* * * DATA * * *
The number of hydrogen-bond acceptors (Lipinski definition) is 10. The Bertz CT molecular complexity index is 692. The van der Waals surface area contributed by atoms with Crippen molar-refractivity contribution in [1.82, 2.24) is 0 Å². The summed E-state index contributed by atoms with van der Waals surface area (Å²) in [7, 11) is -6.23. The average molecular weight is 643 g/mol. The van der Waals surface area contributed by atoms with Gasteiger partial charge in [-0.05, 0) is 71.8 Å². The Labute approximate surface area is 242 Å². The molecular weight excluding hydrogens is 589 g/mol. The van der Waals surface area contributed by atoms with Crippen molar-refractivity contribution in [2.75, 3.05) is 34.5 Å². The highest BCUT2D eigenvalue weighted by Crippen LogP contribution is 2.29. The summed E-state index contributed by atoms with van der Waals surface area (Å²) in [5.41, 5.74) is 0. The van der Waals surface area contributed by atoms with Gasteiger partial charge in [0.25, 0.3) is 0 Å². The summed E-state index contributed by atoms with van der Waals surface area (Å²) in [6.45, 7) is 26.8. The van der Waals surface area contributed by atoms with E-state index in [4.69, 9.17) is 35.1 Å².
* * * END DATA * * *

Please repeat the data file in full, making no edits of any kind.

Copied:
The number of hydrogen-bond acceptors (Lipinski definition) is 10. The Bertz CT molecular complexity index is 692. The van der Waals surface area contributed by atoms with Crippen molar-refractivity contribution in [1.82, 2.24) is 0 Å². The summed E-state index contributed by atoms with van der Waals surface area (Å²) in [7, 11) is -6.23. The average molecular weight is 643 g/mol. The van der Waals surface area contributed by atoms with Gasteiger partial charge in [-0.05, 0) is 71.8 Å². The Labute approximate surface area is 242 Å². The molecular weight excluding hydrogens is 589 g/mol. The van der Waals surface area contributed by atoms with Crippen molar-refractivity contribution in [2.75, 3.05) is 34.5 Å². The highest BCUT2D eigenvalue weighted by Crippen LogP contribution is 2.29. The summed E-state index contributed by atoms with van der Waals surface area (Å²) in [5.41, 5.74) is 0. The van der Waals surface area contributed by atoms with Gasteiger partial charge in [0.25, 0.3) is 0 Å². The summed E-state index contributed by atoms with van der Waals surface area (Å²) in [6.45, 7) is 26.8. The van der Waals surface area contributed by atoms with E-state index in [4.69, 9.17) is 35.1 Å².